News & Blog

Neoprene vs silicone for rubber gaskets

Neoprene vs silicone for rubber gaskets

Gaskets protect machinery from adverse weather conditions by keeping out water, dust, dirt and debris. To deliver optimal performance, gaskets need to be flexible, durable and versatile. Neoprene and silicone are both commonly specified materials for making gaskets because they both exhibit these characteristics – but which is better? When deciding whether to opt for a neoprene or silicone gasket, it’s important to weigh up their pros and cons to decide which will suit your application the best. Martin’s Rubber can talk you through your options in more detail, but here we’ve compiled a handy checklist of their various advantages for you to consider.

Properties of silicone gaskets

Silicone gaskets come in solid, foam and sponge varieties – making it an extremely versatile option. It is a resilient material that boasts high temperature stability and does not react with many substances, rendering it generally inert. Silicone is an excellent choice for gaskets because it forms a tight seal and repels water. Plus, its ability to withstand temperature extremes make it superior to many other types of rubber. Solid silicone can be used with metal closures and requires good closure force, while the closed cell structure of silicone sponge and foam make them suitable for environmental sealing applications where lower closure forces are relevant. Suitable for use in either high or low temperature environments, Silicone sponge’s firmness is measured in psi or density, with two to five psi or 250kg/m3 considered soft and 14 to 20 psi or 650kg/m3 considered firm. Silicone foam with a closed cell structure is therefore suited for an environmental enclosure. Silicone has good compression set performance, but its tear strength The advantages of silicone include:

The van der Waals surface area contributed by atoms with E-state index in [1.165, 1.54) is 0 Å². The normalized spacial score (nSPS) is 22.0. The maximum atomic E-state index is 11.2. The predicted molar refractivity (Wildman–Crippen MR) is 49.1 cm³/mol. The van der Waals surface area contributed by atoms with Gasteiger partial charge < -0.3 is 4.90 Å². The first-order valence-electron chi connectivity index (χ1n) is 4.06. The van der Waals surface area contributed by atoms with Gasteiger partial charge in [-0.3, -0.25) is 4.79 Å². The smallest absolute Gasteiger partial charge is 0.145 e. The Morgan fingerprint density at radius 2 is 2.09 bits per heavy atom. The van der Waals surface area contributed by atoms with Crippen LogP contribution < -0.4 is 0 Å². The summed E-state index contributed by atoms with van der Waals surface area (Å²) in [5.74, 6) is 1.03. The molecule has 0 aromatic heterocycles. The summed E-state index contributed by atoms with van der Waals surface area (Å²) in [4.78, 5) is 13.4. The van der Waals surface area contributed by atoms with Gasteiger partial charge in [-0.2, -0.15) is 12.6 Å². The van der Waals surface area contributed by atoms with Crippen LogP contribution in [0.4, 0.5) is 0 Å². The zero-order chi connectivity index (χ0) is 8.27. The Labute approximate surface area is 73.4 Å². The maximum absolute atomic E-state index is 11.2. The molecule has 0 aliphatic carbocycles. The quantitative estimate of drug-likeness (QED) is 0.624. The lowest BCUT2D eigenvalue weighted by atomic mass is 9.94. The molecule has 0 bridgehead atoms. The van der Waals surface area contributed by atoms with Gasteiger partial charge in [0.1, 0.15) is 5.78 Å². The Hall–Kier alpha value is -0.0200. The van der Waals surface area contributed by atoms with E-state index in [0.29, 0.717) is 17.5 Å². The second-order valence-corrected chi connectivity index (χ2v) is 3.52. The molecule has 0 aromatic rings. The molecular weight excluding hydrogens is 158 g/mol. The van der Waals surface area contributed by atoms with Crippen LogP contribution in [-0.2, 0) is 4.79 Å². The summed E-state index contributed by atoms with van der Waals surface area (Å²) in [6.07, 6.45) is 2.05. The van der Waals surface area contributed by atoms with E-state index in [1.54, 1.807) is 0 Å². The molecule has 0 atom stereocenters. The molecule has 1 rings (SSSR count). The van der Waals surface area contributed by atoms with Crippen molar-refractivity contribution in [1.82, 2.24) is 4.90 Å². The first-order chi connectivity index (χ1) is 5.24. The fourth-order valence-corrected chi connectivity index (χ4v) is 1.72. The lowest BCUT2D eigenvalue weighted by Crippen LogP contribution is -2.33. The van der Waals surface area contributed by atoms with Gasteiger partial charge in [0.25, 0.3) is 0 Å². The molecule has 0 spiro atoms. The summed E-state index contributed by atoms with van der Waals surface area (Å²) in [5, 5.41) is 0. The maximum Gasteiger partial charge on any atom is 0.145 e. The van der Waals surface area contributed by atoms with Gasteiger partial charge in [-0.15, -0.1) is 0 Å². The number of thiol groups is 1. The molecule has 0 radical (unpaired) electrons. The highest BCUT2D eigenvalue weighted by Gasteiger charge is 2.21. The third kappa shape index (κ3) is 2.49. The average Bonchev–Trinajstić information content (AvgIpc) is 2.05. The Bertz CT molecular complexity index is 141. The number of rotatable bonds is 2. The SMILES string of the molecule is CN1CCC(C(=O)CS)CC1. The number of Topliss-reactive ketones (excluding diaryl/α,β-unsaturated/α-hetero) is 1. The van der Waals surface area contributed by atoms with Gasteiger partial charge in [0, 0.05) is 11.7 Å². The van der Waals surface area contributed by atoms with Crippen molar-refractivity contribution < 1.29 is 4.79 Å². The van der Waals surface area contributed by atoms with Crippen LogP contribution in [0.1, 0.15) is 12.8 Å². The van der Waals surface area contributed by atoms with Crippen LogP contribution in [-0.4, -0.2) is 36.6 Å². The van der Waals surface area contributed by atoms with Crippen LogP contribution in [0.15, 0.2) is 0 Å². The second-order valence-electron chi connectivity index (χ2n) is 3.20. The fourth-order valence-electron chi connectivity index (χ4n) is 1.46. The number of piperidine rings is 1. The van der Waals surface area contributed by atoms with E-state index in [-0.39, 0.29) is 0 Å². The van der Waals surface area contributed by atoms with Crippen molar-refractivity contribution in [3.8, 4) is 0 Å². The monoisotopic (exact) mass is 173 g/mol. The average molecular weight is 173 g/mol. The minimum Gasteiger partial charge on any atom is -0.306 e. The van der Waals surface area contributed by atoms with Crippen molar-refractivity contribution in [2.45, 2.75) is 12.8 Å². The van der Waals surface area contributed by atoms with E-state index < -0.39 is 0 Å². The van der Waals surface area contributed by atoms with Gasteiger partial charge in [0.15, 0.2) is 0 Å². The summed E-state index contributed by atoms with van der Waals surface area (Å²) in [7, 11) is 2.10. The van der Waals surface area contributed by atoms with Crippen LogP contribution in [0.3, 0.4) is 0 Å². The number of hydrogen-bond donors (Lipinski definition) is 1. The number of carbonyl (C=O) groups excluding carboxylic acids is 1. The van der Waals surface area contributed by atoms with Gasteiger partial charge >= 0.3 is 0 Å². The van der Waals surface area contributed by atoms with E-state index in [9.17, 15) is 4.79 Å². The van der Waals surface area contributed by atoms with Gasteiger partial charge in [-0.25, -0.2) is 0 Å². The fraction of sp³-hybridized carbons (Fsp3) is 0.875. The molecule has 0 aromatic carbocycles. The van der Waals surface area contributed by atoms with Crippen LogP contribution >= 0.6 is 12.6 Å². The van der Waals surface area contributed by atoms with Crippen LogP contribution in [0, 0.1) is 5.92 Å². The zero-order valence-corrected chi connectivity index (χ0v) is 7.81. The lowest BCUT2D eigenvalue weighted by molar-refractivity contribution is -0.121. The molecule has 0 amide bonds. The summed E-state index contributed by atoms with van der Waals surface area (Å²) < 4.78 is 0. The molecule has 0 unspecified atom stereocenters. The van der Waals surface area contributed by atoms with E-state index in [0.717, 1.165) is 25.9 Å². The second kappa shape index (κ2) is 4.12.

• Flexible – It won’t freeze or crack at high or low temperatures.
  • Waterproof – It won’t break down because of exposure to water.
  • Shrink-proof – It won’t shrink over the course of its lifetime
  • Very good weather resistance – It is not susceptible to ozone or UV attack

Properties of neoprene gaskets

Synthetic rubber neoprene is the DuPont trade name for chloroprene, a versatile synthetic rubber. It displays good resilience and resistance to UV and ozone damage. This durable material can withstand temperature highs of up to 120°C, and lows of down to -40°C. Neoprene has good chemical stability, and good general resistance to oils and petroleum-based fuels. The advantages of neoprene include:

  • Good thermal stability – It is flexible over a wide temperature range
  • Waterproof and corrosion resistant – It is resilient to environmental factors.
  • Good all round chemical resistance – not unduly affected by common fluids or weathering.
  • Good all round physical properties

Compare neoprene and silicone gaskets

Neoprene and silicone have similar characteristics and uses. However, they are subtly different in properties and characteristics. When deciding which gasket material to specify, it is important to weigh up their advantages and disadvantages when compared to the particular demands of your application. Neither material is better than the other overall per se, it entirely depends on your specific needs. Silicone is the best choice for applications that will be subjected to extreme temperature ranges or weather exposure, while neoprene is better for applications that require oil-resistant and tear-resistant properties. In essence, we would always recommend speaking to a Martin’s Rubber expert for an honest assessment of which particular material will best suit your application. Find out more about our rubber gasket products by speaking to us on 023 8022 6330, or email [email protected]

The post Neoprene vs silicone for rubber gaskets appeared first on Martin’s Rubber Company.

Speak to one
of our experts


+44 (0) 23 8022 6330

Know exactly what you want? Upload your drawings so we can provide a tailored solution

Get in touch with us today by email [email protected]